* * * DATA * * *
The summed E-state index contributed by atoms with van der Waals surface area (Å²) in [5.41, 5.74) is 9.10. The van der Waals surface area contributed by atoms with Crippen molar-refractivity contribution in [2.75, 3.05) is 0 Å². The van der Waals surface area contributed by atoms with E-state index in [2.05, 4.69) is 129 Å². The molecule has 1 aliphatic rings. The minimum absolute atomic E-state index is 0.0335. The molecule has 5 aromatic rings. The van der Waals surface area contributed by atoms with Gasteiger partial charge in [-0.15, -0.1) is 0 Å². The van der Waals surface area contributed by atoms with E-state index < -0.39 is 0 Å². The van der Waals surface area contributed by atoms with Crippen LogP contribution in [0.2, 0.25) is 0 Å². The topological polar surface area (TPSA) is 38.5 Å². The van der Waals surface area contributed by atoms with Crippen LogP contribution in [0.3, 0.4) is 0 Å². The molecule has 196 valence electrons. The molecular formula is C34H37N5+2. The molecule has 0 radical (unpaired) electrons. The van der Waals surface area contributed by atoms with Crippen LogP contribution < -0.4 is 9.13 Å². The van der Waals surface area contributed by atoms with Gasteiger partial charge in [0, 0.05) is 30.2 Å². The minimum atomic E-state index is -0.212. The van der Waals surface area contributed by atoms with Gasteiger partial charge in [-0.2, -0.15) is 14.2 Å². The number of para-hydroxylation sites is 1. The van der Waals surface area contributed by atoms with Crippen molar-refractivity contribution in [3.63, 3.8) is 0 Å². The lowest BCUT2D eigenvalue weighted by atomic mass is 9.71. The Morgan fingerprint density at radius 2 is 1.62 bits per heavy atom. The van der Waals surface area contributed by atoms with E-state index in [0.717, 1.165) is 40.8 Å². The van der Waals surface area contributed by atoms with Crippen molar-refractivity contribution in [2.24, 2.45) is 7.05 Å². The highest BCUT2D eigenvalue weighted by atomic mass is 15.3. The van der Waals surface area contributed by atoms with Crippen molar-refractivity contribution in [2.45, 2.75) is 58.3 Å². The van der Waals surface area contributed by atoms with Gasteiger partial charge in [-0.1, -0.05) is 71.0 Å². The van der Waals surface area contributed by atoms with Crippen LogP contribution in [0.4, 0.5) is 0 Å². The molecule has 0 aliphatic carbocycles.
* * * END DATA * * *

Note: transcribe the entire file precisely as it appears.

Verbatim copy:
The summed E-state index contributed by atoms with van der Waals surface area (Å²) in [5.41, 5.74) is 9.10. The van der Waals surface area contributed by atoms with Crippen molar-refractivity contribution in [2.75, 3.05) is 0 Å². The van der Waals surface area contributed by atoms with E-state index in [2.05, 4.69) is 129 Å². The molecule has 1 aliphatic rings. The minimum absolute atomic E-state index is 0.0335. The molecule has 5 aromatic rings. The van der Waals surface area contributed by atoms with Gasteiger partial charge in [-0.15, -0.1) is 0 Å². The van der Waals surface area contributed by atoms with E-state index < -0.39 is 0 Å². The van der Waals surface area contributed by atoms with Crippen LogP contribution in [0.2, 0.25) is 0 Å². The topological polar surface area (TPSA) is 38.5 Å². The van der Waals surface area contributed by atoms with Crippen LogP contribution in [0.3, 0.4) is 0 Å². The molecule has 196 valence electrons. The molecular formula is C34H37N5+2. The molecule has 0 radical (unpaired) electrons. The van der Waals surface area contributed by atoms with Crippen LogP contribution < -0.4 is 9.13 Å². The van der Waals surface area contributed by atoms with Gasteiger partial charge in [0, 0.05) is 30.2 Å². The minimum atomic E-state index is -0.212. The van der Waals surface area contributed by atoms with Gasteiger partial charge in [-0.2, -0.15) is 14.2 Å². The number of para-hydroxylation sites is 1. The van der Waals surface area contributed by atoms with Crippen molar-refractivity contribution in [3.63, 3.8) is 0 Å². The lowest BCUT2D eigenvalue weighted by atomic mass is 9.71. The Morgan fingerprint density at radius 2 is 1.62 bits per heavy atom. The van der Waals surface area contributed by atoms with E-state index in [0.717, 1.165) is 40.8 Å². The van der Waals surface area contributed by atoms with Crippen molar-refractivity contribution in [2.24, 2.45) is 7.05 Å². The highest BCUT2D eigenvalue weighted by atomic mass is 15.3. The van der Waals surface area contributed by atoms with Crippen molar-refractivity contribution in [2.45, 2.75) is 58.3 Å². The van der Waals surface area contributed by atoms with Gasteiger partial charge in [-0.1, -0.05) is 71.0 Å². The van der Waals surface area contributed by atoms with Crippen LogP contribution in [0.4, 0.5) is 0 Å². The molecule has 0 aliphatic carbocycles.